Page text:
Next Farm Bill Will Have Less Money

Johnson and Tolman agree coming together is way to overcome reduced funding.

Published on: Aug 4, 2011

National Farmers Union President Roger Johnson and National Corn Growers Association CEO Rick Tolman took part in a Farm Bill panel Wednesday at the International Sweetener Symposium sponsored by the American Sugar Alliance. Johnson noted that the 2012 Farm Bill will face a number of hurdles including the budget situation. He said while the passage of the debt ceiling bill should help provide a better idea of the dollars the Agriculture Committees will have to write the legislation, only time will tell exactly how much they have to write the next Farm Bill. But one thing is certain, less money will be available. Johnson and Tolman agree that's why it's critical for the ag community to come together and work together to ensure farmers are recognized and the Farm Bill has everything they need.

Johnson believes a strong safety net is one of the most essential things that must be included in any farm bill. He says the SURE Program has no funding baseline past this year. Another 36 farm bill programs including four other disaster programs, have no funding past next year. Johnson says it's important that SURE and other disaster programs get the funding they need. He pointed out that the federal government made $30 billion in emergency payments to farmers and ranchers between 1996 and 2002 because the safety net was cut from the 1996 Farm Bill in a time of high prices and said we must not repeat that mistake. Johnson quoted an $8.9 billion price tag for extending SURE and other disaster programs for five years and said in the long run including disaster programs in the farm bill is cost effective.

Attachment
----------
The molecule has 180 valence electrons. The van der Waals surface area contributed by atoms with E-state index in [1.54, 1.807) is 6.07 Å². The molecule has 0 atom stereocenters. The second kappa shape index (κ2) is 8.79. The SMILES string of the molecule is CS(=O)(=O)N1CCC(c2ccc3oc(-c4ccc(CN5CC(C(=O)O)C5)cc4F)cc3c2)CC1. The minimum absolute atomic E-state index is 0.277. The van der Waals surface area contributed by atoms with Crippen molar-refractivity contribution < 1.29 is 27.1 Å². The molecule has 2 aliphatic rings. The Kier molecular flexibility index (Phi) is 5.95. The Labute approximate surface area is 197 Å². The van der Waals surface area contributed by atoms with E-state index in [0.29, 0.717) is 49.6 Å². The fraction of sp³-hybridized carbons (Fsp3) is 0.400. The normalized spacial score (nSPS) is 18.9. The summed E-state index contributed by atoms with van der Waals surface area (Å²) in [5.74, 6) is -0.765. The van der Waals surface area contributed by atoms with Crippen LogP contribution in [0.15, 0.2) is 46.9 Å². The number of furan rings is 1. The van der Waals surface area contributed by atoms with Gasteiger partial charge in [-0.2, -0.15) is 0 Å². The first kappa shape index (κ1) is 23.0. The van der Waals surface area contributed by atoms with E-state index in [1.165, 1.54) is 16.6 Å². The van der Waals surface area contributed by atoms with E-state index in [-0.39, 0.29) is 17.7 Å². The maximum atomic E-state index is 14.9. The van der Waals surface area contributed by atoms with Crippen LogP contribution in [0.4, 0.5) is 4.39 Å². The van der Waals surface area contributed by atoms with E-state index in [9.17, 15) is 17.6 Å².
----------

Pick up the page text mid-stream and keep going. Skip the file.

Tolman focused on the benefits of programs like ACRE and looked at the essential function of programs such as crop insurance. To provide perspective to the role of agriculture in the greater overall budget debate, Tolman led off by explaining how, in the last five years, spending on agricultural programs has accounted for less than half a percent of the overall federal budget.  This fact is especially essential to any background understanding of agriculture's role in budget negotiations, considering spending in this area has remained stable over the past two decades while total federal spending has tripled.